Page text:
Yellow finches, all I can do is stare. It’s like watching the sun in flight. These birds, with a truly all vegetarian diet, can be easily stressed out. The site below suggested, viewing them from a distance. My two cents would be, leave all wildlife alone. The only reason to touch a wild thing is if it’s in danger, and you’re either putting it out of its misery, or you can take it to someone who can help it. Find out more about yellow finches here.
Where to start, with the Pileated woodpecker? After digging around, I found a few things. This site is very informative and easily navigated. So I have to admit, I wanted some idea about how long we would be co-existing with this bird. The longest known record, as of yet, was a 12 year and eleven month old pileated woodpecker. So, I’m feeling pretty good about outlasting the one in our area. It states they stay in pairs, but I’m pretty sure this one is a lone ranger. It mentioned homeowners not being very keen on them, due to the fact that they like dead wood. Guess what, the site is right. Also, it said a big part of their diet is ants. Guess who has ants right now? This girl! Wow, this research is really starting to make sense of things.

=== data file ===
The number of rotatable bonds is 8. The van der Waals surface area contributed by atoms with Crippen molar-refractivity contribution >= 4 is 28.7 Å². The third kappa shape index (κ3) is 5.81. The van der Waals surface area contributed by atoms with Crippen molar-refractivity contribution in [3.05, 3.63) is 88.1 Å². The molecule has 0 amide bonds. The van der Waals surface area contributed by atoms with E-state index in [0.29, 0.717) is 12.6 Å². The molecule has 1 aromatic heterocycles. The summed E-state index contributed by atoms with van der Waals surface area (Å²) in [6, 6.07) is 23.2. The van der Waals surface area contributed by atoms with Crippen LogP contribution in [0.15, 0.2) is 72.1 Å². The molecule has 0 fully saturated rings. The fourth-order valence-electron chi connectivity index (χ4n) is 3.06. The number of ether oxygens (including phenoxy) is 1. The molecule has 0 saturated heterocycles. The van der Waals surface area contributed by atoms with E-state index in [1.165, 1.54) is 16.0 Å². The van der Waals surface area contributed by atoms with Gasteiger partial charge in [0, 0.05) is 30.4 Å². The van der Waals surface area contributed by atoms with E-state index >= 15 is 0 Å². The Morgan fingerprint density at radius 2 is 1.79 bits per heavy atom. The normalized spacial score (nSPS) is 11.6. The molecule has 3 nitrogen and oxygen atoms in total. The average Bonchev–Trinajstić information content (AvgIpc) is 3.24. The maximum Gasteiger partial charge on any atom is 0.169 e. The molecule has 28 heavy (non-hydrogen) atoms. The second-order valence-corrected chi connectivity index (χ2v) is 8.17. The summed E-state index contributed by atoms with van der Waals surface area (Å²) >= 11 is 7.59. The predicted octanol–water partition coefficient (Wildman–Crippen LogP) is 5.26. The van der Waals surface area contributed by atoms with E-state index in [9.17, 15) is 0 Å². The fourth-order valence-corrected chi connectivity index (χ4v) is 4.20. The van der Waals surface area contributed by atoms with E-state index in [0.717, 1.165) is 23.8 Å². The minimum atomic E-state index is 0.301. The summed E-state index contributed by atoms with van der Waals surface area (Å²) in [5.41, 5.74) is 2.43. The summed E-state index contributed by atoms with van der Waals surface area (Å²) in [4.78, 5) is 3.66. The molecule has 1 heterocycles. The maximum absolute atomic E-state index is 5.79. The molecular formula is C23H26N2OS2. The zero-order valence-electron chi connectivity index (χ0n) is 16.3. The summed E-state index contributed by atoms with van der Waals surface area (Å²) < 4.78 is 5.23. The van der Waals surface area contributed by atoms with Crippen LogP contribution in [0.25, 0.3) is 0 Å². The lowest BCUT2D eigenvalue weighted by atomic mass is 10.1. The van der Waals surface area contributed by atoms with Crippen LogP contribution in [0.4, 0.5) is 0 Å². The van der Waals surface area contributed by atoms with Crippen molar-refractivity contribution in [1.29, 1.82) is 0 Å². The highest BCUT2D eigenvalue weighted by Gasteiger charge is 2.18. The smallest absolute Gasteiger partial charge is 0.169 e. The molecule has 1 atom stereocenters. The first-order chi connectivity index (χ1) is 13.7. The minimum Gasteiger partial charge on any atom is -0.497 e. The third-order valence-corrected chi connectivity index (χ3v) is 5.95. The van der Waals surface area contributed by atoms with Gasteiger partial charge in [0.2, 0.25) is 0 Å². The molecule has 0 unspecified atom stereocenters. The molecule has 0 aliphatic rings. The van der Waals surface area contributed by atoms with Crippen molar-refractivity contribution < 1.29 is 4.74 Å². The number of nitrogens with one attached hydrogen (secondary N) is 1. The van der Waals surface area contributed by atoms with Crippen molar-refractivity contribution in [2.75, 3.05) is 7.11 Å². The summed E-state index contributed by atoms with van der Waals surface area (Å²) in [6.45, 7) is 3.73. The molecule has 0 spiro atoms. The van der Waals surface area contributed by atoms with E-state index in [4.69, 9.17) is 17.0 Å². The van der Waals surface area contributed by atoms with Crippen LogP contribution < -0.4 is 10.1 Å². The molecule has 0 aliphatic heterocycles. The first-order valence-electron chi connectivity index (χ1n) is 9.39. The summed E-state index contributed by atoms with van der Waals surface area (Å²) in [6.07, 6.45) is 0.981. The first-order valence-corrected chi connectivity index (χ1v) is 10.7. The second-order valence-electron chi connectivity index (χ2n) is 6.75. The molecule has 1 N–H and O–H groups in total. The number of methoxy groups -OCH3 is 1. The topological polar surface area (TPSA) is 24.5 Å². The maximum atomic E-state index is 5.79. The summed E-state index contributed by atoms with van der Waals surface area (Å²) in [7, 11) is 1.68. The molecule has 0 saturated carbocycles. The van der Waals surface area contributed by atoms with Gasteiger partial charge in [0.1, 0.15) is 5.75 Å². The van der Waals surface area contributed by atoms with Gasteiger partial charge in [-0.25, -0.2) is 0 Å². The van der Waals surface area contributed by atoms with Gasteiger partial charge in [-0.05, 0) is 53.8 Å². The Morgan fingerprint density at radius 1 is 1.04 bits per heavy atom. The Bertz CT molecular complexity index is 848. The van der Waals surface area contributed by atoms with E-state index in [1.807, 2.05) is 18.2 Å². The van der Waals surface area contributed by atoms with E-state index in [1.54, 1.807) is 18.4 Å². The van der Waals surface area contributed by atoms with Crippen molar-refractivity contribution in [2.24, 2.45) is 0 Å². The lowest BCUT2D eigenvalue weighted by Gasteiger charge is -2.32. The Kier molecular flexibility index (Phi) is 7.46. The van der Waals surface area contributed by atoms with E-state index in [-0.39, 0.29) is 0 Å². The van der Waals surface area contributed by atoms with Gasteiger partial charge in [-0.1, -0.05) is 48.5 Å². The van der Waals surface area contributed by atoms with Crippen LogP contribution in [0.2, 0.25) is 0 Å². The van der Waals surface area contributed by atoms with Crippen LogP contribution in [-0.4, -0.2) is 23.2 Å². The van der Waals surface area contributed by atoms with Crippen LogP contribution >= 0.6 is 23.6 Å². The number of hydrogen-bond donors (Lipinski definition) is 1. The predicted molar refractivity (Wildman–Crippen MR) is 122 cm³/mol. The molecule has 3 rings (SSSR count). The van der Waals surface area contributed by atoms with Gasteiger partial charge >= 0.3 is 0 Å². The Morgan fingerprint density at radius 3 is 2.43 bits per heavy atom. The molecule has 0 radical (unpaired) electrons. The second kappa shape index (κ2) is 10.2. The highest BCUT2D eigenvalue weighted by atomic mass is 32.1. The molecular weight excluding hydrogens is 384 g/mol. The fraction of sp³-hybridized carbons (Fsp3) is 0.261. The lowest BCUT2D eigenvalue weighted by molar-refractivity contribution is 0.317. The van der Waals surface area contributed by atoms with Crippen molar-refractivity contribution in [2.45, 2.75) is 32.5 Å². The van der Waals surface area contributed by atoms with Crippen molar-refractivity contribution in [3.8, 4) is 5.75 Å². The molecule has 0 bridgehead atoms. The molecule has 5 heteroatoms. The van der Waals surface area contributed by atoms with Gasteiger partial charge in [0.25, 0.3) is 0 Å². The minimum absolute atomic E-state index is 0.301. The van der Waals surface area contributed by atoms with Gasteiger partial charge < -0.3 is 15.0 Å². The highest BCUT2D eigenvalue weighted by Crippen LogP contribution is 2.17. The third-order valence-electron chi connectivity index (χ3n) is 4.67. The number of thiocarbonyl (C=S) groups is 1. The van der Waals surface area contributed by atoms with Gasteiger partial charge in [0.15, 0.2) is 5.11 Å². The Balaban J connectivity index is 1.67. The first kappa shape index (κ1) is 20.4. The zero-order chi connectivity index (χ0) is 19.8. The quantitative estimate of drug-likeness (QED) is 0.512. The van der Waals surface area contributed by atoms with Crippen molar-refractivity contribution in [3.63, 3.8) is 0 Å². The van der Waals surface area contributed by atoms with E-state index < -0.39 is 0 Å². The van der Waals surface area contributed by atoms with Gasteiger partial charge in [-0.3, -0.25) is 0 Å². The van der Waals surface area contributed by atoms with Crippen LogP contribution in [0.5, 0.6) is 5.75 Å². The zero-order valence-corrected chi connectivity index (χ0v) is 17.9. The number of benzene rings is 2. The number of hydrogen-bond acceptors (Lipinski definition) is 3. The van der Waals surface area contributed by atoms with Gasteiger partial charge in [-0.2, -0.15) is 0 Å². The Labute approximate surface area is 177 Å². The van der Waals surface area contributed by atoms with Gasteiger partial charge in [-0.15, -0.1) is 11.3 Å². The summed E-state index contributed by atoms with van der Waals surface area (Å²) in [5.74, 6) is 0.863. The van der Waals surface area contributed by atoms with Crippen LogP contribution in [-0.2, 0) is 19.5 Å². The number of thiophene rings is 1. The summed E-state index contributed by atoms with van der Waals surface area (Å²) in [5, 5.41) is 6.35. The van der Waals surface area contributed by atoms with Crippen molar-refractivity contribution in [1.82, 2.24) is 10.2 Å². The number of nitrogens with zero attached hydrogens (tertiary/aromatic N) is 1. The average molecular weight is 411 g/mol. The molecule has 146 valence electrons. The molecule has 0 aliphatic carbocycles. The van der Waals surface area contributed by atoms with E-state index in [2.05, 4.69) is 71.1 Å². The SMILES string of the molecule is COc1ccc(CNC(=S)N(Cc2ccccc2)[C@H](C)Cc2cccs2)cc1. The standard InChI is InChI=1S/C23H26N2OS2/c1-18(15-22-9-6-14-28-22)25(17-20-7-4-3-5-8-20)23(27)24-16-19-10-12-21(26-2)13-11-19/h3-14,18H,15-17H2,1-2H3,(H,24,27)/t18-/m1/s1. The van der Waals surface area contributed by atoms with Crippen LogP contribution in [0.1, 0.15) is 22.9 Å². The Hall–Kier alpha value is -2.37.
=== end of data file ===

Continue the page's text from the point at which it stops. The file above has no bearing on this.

Dear birdies, why do you slam into my windows? Is life really that bad for a bird, and that’s the only way out? So, I had somewhat of an idea, it also helped that I asked this question via my Facebook status. Basically, the birds do not see through our transparent windows. Also, it said that some see their reflection, kind of like the cardinal I mentioned earlier. I love all my friends and family on Facebook, but you tell me what you think of their suggestions. Leave the window open, put streamers on the outside of your windows, and put decals on the windows. The even more ridiculous ones, I blocked out of my mind. Yes, I love these beautiful animals as much as the next normal person. No I’m not willing to make our new home, look like a carnival ride. I will however tell you, what has helped tremendously. Put screens in your windows. The bird deaths have gone way down since we have done this!
What to do about all the feathery smears, the birds leave on your windows? Sorry 409, sorry Windex, and other window cleaners on the market. Click this site to make your own cleaner! Also, please let me know how it works. I’m already made fun of for being cheap. Although, this may not be the most educational experience you have today, I hope it was a fun one! Fly high my friends, and until my daughter naps again, be well.
photo credit: Steve took it via photopin cc
photo credit: Eric Bégin via photopin cc
photo credit: bobtravis via photopin cc
photo credit: Kelly Colgan Azar via photopin cc
photo credit: PhotosByDavid via photopin cc